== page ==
Jazz Composers Collective at the Jazz Standard

David Adler By

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Jazz Composers Collective
Jazz Standard
New York City
April 2000

The Jazz Composers Collective hasn’t had a strong presence in New York’s major jazz clubs. But that began to change in late March with a three-night JCC showcase at the Jazz Standard. The Herbie Nichols Project did its thing on Wednesday, the Ted Nash Double Quartet hit on Thursday, and Ben Allison & Medicine Wheel brought down the house on Friday. The diversity of creative voices within the Collective was especially apparent, and the players more than rose to the occasion.
The Herbie Nichols Project was in a playful mood, perhaps encouraged by the ever-playful drummer Matt Wilson, who hadn’t performed with the Project since its earliest days. Wilson’s solo on the burning "Trio" was a set highlight. Ron Horton, on trumpet and flugel, was the night’s MVP, contributing solos that married staggering chops with unbridled imagination. Ben Allison had to deal with a malfunctioning bass amp, but he plowed ahead like a trooper. Pianist/leader Frank Kimbrough was in fine form, especially on "In Honor of Garner," a newly unearthed, never-recorded Nichols composition. "Shuffle Montgomery" was another dynamic addition to the band’s book.
Compared to the rough-edged sound of the Nichols Project, the Ted Nash Double Quartet, with its string section, sounded elegant. Nash’s instruments (tenor sax, clarinet, alto flute) played a relatively minor role; indeed, the leader’s self-abnegating tendencies and unorthodox ensemble configurations call Dave Douglas to mind. Playing music from 1999’s Rhyme & Reason (Arabesque), Nash’s group sounded a bit uninspired, although it was a pleasure to hear the involved orchestration of "Longing," Ben Allison’s exceptional solo on "Spirit Dance," the beautiful tenor/piano duo "Prana," and the mystical, almost Native American sound of "The Trails." Miri Ben-Ari’s violin solo on the excellent "Apollo 9" brought the set toward a vigorous conclusion.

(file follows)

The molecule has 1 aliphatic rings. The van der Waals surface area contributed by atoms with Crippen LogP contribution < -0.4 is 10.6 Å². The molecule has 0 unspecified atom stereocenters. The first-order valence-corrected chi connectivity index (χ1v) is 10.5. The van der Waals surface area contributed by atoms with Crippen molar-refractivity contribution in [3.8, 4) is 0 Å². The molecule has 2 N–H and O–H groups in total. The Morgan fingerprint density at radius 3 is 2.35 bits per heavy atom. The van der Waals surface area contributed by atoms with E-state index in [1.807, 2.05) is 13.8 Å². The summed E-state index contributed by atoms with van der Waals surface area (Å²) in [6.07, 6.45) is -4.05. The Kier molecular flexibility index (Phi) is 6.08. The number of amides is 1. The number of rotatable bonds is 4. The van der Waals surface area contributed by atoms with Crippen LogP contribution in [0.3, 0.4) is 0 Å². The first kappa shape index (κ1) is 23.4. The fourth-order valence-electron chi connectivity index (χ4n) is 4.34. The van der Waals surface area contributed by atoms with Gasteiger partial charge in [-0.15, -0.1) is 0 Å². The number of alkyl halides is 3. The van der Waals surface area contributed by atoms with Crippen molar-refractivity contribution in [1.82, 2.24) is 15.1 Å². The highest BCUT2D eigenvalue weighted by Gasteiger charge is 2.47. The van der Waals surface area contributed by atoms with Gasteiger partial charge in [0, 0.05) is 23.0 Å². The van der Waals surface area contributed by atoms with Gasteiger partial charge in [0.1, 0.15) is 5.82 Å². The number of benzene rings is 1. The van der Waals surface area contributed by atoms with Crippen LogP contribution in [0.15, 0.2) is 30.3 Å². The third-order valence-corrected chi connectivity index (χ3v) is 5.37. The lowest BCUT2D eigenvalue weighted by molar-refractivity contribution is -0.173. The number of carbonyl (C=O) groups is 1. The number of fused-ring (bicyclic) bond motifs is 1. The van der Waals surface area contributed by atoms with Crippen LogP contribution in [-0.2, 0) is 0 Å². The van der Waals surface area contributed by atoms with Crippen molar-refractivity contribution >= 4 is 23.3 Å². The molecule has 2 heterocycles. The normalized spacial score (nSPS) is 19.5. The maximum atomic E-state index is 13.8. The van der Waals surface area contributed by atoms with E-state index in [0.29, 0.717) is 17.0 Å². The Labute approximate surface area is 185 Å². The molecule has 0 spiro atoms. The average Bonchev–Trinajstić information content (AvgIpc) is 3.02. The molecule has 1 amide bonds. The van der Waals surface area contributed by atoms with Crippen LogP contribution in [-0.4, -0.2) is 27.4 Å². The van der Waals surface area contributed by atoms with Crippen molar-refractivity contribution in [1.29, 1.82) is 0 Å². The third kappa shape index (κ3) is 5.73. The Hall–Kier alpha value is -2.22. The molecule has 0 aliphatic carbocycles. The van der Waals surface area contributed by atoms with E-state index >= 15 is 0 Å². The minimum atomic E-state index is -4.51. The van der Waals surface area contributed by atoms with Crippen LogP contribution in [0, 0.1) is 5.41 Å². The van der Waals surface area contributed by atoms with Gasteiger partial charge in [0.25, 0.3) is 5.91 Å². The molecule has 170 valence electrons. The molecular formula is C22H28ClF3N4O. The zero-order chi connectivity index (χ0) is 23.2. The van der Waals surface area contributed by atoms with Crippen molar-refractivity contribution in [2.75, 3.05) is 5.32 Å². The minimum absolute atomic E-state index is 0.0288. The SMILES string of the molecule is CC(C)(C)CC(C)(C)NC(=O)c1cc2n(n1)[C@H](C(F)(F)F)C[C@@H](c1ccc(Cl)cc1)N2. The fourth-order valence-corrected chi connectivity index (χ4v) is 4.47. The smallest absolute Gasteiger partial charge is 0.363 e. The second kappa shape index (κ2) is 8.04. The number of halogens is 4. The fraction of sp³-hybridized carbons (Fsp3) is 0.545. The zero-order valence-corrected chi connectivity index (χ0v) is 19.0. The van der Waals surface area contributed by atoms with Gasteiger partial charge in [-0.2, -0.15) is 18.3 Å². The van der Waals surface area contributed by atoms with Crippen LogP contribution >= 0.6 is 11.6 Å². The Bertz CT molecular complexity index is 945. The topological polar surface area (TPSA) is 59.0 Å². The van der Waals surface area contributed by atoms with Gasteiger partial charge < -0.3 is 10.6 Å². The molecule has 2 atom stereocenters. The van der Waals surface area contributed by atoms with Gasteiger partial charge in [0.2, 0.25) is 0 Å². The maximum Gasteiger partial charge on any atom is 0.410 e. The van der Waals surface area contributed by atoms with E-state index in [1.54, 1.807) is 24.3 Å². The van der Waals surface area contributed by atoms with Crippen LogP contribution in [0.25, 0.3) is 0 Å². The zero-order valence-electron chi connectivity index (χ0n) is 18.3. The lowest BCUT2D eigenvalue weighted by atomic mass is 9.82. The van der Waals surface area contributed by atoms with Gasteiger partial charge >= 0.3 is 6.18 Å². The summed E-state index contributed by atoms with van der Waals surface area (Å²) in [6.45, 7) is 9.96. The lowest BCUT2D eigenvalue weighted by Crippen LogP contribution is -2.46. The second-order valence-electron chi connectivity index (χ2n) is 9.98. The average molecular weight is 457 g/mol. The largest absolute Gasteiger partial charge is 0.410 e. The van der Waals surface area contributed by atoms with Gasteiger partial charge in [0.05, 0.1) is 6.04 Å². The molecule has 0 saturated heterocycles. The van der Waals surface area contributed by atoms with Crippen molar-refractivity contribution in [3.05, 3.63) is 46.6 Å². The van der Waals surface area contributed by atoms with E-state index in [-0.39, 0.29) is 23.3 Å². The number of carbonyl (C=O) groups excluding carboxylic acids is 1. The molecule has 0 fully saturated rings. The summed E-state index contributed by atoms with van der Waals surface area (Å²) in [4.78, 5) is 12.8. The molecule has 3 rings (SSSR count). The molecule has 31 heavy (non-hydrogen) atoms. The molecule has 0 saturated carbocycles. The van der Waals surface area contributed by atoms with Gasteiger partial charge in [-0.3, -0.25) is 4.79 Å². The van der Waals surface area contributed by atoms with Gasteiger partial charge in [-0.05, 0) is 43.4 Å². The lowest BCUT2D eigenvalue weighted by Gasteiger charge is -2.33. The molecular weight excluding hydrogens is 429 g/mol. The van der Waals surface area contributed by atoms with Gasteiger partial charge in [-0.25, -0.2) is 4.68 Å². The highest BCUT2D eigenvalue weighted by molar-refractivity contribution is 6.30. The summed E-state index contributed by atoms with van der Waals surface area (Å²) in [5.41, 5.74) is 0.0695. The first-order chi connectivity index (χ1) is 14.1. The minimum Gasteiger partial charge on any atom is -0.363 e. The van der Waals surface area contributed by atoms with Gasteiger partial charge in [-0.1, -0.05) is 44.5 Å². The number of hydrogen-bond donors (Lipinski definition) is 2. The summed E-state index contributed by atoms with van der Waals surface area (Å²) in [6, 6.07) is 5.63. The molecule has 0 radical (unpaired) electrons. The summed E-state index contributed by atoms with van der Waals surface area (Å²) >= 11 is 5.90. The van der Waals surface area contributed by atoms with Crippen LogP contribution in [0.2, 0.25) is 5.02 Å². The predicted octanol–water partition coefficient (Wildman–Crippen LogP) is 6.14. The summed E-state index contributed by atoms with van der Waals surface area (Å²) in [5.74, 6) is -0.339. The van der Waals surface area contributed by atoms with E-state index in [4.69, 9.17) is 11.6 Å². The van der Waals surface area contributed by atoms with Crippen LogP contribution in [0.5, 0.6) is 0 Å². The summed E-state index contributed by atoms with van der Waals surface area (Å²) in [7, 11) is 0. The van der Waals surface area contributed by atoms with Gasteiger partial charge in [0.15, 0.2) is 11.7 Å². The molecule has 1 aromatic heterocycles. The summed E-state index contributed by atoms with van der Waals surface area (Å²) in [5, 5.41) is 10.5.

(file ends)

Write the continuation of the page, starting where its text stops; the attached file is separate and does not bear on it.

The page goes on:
Ben Allison & Medicine Wheel had a party onstage. Poised to begin recording its next album in the very near future, the band brought a healthy chunk of new music to the bandstand. "Swiss Cheese D" careened along with the kind of abandon that characterizes the freshest, newest music. It began with a happy African-type groove. Frank Kimbrough coaxed loud percussive sounds from the prepared piano, and Ron Horton’s use of a plunger added new surprises toward the end. Also new (or old-but-reworked) was "Jazz Scene Voyeur," a medium 6/8 tune with a faint echo of Herbie Nichols’s "Love Is Proximity," featuring Ron Horton muted. "Tiny C," a slow minor blues in the "Stolen Moments" mold, featured a solo by cellist Tomas Ulrich and a clever double-time trick ending. And "Riding the Nuclear Tiger," named after an article headline in The Economist, featured Michael Blake going for broke on soprano. Alas, drummer Mike Mazor lost the groove a couple of times, and could have given the whole tune a stronger kick in the ass.

The Jazz Composers Collective was founded to expose its members’ music to a wider audience. This auspicious club stint was a coup in that regard. People hearing these groups for the first time at the Jazz Standard got a very thorough introduction to the Collective’s modus operandi. The audiences were won over, although one woman seated near this writer complained bitterly about the Herbie Nichols Project, loudly enough for anyone within a five-table radius to hear. The group’s offenses: Some of them wore T-shirts and earrings; they hawked their own CDs from the bandstand; and the "old greats" would have played the same music better. Of course, any young jazz musician who doesn’t hawk their own CDs whenever and wherever they can is a dummy, but you wouldn’t know this if you didn’t know any young jazz musicians. And someone hankering to hear the "old greats" ought to stay home and listen to their Lester Young records. As for anyone playing Nichols’s music "better," we don’t know, because very few people ever play it. That’s precisely the raison d’etre of the Herbie Nichols Project. Some people will never get it, but the work of the Collective goes forward, much to the thrill of those who know creative fire and inspiration when they hear it.

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